“I agree. And if we stick to the original versions, it also shows the diversity. Because the old songs sound different compared to the stuff we did on Nightfall or Imaginations, and that stuff sounds different compared to what we did on A Night at the Opera or At the Edge of Time or whatever. It shows the development of the band. We don’t mess with it. We don’t have to make old songs sound like the new songs, or mellow them down, or whatever. We like to keep them the way we meant them to be, and that’s right for us.”

But with so much material to draw from, how do the band plan what they will include in their sets?

“Normally we play rather long sets, so that helps. We can squeeze more songs into the set. We’re still using the same old trick, we change the setlist every night. The average set contains 18 songs, but we rehearse 45, or something like that. We try to change it up every single night. There’s a certain block of songs that’s fixed, that we don’t mess with. That’s for example the first six or seven songs, they pretty much stay the same every single night, because it’s nice to have a certain routine at the beginning of the set. You can get into the gig without worrying too much about anything. If you, for example, put a new song as the first song, as the opener, it might fuck your mind because you’re standing at the side of the stage, the intro’s playing, and you’re worried. ‘Oh fuck, we didn’t play that song yet, I hope I won’t fuck it up, blah blah,’ you know? If you have this block of songs you can play automatically, you don’t have to worry about anything. And it gets you into the gig very deeply and comfortably. And after that, you start messing around with a couple of songs, you change this one for an old classic. You can play around with things. Like this, we can squeeze in way more songs, which was especially good for the recording, because we got the chance to record all those songs. It’s good for people who come to more than just one show, because they get a different gig. It’s good for us because if we would play the same 18 songs for almost two years every single night, it would be so fucking boring.” I can hear the time dragging just at the thought of it. “It would turn into a kind of 9 – 5 job where you do the very same thing every day, and we don’t want that. We want to change things, we want to keep it fresh and interesting. Someone might not be in the mood for whatever song, you just kick it out of the set, replace it with something different, and everything’s fine again. So that’s our way of working ourselves through it. We play songs that we love, but doing the same thing every day – Nah, it’s not our thing. We like to change things.”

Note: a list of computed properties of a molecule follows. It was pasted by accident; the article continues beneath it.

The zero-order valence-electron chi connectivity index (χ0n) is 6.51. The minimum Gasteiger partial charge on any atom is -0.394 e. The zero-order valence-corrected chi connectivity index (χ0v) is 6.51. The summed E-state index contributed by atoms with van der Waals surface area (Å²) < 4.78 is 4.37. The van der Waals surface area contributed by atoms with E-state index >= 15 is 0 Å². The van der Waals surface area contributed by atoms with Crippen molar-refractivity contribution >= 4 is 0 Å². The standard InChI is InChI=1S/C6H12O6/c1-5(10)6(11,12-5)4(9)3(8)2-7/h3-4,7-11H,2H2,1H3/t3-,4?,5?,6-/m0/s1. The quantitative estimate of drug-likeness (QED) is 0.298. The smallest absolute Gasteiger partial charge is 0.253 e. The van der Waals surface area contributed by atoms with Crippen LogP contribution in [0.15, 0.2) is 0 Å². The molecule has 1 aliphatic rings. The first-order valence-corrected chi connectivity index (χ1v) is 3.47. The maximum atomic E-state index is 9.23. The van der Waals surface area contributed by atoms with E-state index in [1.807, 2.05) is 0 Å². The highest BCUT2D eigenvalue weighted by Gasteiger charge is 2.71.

Naturally, we get onto the topic of touring Australia.

“Australia, for us, is literally the other side of the world. When we had the chance to finally play there for the first time, it was mind-blowing. The first time we came, we had some days off. The first time we played Melbourne, we had a hotel right next to this market thingy, it was like a huge flea market. We could go there and do some shopping, explore the area. And I remember the first time we played Sydney, we had four days off before we even played the show. It was mind-blowing. It’s amazing. There’s so many memories. Whenever we arrive, our promoter keeps warning us, ‘Don’t put your feet in your shoes, check them out for scorpions or very venomous spiders,’” he remembers fondly. “All the warnings that come every now and then, it’s awesome. It’s always good to come back. I’m already looking forward to returning to Australia, because I just love it.”

It’s wonderful to hear that sincerity, and gives me hope that it won’t be too long before we see Blind Guardian on our shores again. But what’s in their immediate future?

“Three different things. The main focus is the orchestral album. So Hansi can finally finish his vocal recordings this year. The original plan was to have him record it in breaks in between the tour blocks. But it just didn’t work out at all because touring is just way too demanding for his voice, and he needed those breaks to rest his voice. When you’ve come off the road after three months, your voice is not in the shape to do proper album recordings. We had to abandon that idea pretty early on. So he can finally finish his recordings now, and we can do the mixing and mastering and everything, and hope we put out the album next year, finally!” I can tell it’s been a long time in coming for the band. “So that’s one of the main focuses. The next one is we’ve already starting working on new, regular songs for the next regular Blind Guardian album. So those songs are pretty much done now, and we’re working on more stuff. And there will be some shows, at least. We won’t play lots, we’ll play eleven or twelve festivals over Europe this summer. We’ll just take it easy, play a couple of shows. The main focus is definitely the orchestral album, and working on new songs so we can put out a new studio album. I can’t say when yet. If you’re familiar with Blind Guardian, you know how we feel about deadlines,” he says deadpan, then laughs, “We try to ignore them.” But he assures me, “Work has started. We are really working on new songs, but I have no idea how long it will take us when along with working on new regular songs, we’re also working on finalising the orchestral album. We’re doing our best to make it as soon as possible. But as always, we take all the time we need to finish it in the way we think it has to be done. I’m optimistic that the orchestral album will be out next year, and it would be perfect if we could put out the next regular album the year after that. But I can’t make any promises, because I just don’t know. We shall see.”

As we wrap up the conversation, Siepen has one last message for all the readers at Overdrive.

“Thank you for all the great times we’ve had with you guys in Australia. It was a dream come true when we had the first chance to come to Australia, and we have come back ever since, and we will continue to come back, because we just love playing for you guys. And no matter how much the travelling sucks, it’s always worth it to come there. So we’ll be back for sure, as soon as possible.”